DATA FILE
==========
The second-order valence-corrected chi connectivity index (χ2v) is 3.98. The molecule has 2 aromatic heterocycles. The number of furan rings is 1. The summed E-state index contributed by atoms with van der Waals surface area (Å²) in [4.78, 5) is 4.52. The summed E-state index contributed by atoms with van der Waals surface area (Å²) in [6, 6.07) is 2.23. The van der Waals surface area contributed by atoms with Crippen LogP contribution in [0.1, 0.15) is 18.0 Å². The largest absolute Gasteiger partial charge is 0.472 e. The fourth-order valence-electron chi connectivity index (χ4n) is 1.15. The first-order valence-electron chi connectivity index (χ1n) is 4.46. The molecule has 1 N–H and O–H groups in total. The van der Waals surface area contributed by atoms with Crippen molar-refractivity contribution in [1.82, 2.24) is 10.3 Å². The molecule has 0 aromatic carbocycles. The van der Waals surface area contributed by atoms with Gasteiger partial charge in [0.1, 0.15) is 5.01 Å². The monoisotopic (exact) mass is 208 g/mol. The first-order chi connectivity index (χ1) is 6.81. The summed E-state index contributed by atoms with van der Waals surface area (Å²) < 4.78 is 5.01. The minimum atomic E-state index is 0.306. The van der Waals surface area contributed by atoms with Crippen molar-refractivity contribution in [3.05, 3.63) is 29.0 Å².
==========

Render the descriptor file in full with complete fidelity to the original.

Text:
The second-order valence-corrected chi connectivity index (χ2v) is 3.98. The molecule has 2 aromatic heterocycles. The number of furan rings is 1. The summed E-state index contributed by atoms with van der Waals surface area (Å²) in [4.78, 5) is 4.52. The summed E-state index contributed by atoms with van der Waals surface area (Å²) in [6, 6.07) is 2.23. The van der Waals surface area contributed by atoms with Crippen LogP contribution in [0.1, 0.15) is 18.0 Å². The largest absolute Gasteiger partial charge is 0.472 e. The fourth-order valence-electron chi connectivity index (χ4n) is 1.15. The first-order valence-electron chi connectivity index (χ1n) is 4.46. The molecule has 1 N–H and O–H groups in total. The van der Waals surface area contributed by atoms with Crippen molar-refractivity contribution in [1.82, 2.24) is 10.3 Å². The molecule has 0 aromatic carbocycles. The van der Waals surface area contributed by atoms with Gasteiger partial charge in [0.1, 0.15) is 5.01 Å². The monoisotopic (exact) mass is 208 g/mol. The first-order chi connectivity index (χ1) is 6.81. The summed E-state index contributed by atoms with van der Waals surface area (Å²) < 4.78 is 5.01. The minimum atomic E-state index is 0.306. The van der Waals surface area contributed by atoms with Crippen molar-refractivity contribution in [3.05, 3.63) is 29.0 Å².